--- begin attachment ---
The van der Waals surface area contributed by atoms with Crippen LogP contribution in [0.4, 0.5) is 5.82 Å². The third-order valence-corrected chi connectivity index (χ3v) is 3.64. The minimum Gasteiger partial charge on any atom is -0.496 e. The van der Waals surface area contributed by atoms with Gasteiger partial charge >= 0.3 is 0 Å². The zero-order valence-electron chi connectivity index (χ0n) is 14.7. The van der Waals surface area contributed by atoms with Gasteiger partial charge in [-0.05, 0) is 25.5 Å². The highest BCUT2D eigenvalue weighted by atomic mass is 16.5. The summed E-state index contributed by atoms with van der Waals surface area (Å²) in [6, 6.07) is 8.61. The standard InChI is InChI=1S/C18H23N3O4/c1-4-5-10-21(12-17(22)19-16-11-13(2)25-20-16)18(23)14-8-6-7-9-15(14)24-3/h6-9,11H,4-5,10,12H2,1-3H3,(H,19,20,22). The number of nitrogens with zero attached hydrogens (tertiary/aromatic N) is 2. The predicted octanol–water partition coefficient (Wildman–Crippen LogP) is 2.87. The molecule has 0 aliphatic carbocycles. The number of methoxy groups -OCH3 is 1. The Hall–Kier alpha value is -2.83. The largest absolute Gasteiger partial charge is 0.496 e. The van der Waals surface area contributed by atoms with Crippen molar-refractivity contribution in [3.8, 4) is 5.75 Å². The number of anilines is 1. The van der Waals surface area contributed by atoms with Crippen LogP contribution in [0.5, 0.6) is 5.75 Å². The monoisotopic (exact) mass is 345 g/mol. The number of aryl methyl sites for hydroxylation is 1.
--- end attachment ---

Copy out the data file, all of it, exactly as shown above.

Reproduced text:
The van der Waals surface area contributed by atoms with Crippen LogP contribution in [0.4, 0.5) is 5.82 Å². The third-order valence-corrected chi connectivity index (χ3v) is 3.64. The minimum Gasteiger partial charge on any atom is -0.496 e. The van der Waals surface area contributed by atoms with Gasteiger partial charge >= 0.3 is 0 Å². The zero-order valence-electron chi connectivity index (χ0n) is 14.7. The van der Waals surface area contributed by atoms with Gasteiger partial charge in [-0.05, 0) is 25.5 Å². The highest BCUT2D eigenvalue weighted by atomic mass is 16.5. The summed E-state index contributed by atoms with van der Waals surface area (Å²) in [6, 6.07) is 8.61. The standard InChI is InChI=1S/C18H23N3O4/c1-4-5-10-21(12-17(22)19-16-11-13(2)25-20-16)18(23)14-8-6-7-9-15(14)24-3/h6-9,11H,4-5,10,12H2,1-3H3,(H,19,20,22). The number of nitrogens with zero attached hydrogens (tertiary/aromatic N) is 2. The predicted octanol–water partition coefficient (Wildman–Crippen LogP) is 2.87. The molecule has 0 aliphatic carbocycles. The number of methoxy groups -OCH3 is 1. The Hall–Kier alpha value is -2.83. The largest absolute Gasteiger partial charge is 0.496 e. The van der Waals surface area contributed by atoms with Crippen molar-refractivity contribution in [3.8, 4) is 5.75 Å². The number of anilines is 1. The van der Waals surface area contributed by atoms with Crippen LogP contribution in [0.5, 0.6) is 5.75 Å². The monoisotopic (exact) mass is 345 g/mol. The number of aryl methyl sites for hydroxylation is 1.